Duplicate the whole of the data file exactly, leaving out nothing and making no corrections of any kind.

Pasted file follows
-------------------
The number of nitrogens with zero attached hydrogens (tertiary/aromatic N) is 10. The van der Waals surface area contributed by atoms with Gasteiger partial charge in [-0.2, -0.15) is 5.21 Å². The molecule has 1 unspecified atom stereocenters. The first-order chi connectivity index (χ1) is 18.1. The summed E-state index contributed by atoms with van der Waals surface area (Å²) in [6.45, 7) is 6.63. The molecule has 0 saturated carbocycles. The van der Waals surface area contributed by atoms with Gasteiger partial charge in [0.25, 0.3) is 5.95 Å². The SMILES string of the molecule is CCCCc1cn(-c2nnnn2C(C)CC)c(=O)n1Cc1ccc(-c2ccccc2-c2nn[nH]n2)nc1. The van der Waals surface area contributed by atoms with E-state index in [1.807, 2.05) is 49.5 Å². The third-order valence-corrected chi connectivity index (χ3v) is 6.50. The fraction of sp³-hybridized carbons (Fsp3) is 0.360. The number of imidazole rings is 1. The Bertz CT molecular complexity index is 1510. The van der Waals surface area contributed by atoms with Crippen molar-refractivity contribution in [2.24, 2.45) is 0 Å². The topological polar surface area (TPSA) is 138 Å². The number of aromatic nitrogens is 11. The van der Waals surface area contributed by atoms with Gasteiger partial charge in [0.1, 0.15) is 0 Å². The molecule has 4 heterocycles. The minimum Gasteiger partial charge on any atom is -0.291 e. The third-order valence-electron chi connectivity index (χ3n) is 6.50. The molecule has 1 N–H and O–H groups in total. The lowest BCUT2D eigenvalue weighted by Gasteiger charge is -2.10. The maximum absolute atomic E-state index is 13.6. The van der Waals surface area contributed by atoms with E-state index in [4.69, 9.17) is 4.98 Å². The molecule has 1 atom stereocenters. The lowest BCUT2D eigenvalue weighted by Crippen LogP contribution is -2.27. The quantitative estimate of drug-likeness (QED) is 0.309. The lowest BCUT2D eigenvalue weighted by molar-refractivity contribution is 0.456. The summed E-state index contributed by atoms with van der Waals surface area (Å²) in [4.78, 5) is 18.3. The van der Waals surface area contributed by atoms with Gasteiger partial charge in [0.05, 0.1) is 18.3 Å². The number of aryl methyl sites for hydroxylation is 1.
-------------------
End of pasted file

The number of nitrogens with zero attached hydrogens (tertiary/aromatic N) is 10. The van der Waals surface area contributed by atoms with Gasteiger partial charge in [-0.2, -0.15) is 5.21 Å². The molecule has 1 unspecified atom stereocenters. The first-order chi connectivity index (χ1) is 18.1. The summed E-state index contributed by atoms with van der Waals surface area (Å²) in [6.45, 7) is 6.63. The molecule has 0 saturated carbocycles. The van der Waals surface area contributed by atoms with Gasteiger partial charge in [0.25, 0.3) is 5.95 Å². The SMILES string of the molecule is CCCCc1cn(-c2nnnn2C(C)CC)c(=O)n1Cc1ccc(-c2ccccc2-c2nn[nH]n2)nc1. The van der Waals surface area contributed by atoms with E-state index in [1.807, 2.05) is 49.5 Å². The third-order valence-corrected chi connectivity index (χ3v) is 6.50. The fraction of sp³-hybridized carbons (Fsp3) is 0.360. The number of imidazole rings is 1. The Bertz CT molecular complexity index is 1510. The van der Waals surface area contributed by atoms with Crippen molar-refractivity contribution in [2.24, 2.45) is 0 Å². The topological polar surface area (TPSA) is 138 Å². The number of aromatic nitrogens is 11. The van der Waals surface area contributed by atoms with Gasteiger partial charge in [0.1, 0.15) is 0 Å². The molecule has 4 heterocycles. The minimum Gasteiger partial charge on any atom is -0.291 e. The third-order valence-electron chi connectivity index (χ3n) is 6.50. The molecule has 1 N–H and O–H groups in total. The lowest BCUT2D eigenvalue weighted by Gasteiger charge is -2.10. The maximum absolute atomic E-state index is 13.6. The van der Waals surface area contributed by atoms with E-state index in [4.69, 9.17) is 4.98 Å². The molecule has 1 atom stereocenters. The lowest BCUT2D eigenvalue weighted by Crippen LogP contribution is -2.27. The quantitative estimate of drug-likeness (QED) is 0.309. The lowest BCUT2D eigenvalue weighted by molar-refractivity contribution is 0.456. The summed E-state index contributed by atoms with van der Waals surface area (Å²) in [4.78, 5) is 18.3. The van der Waals surface area contributed by atoms with Gasteiger partial charge in [0.05, 0.1) is 18.3 Å². The number of aryl methyl sites for hydroxylation is 1.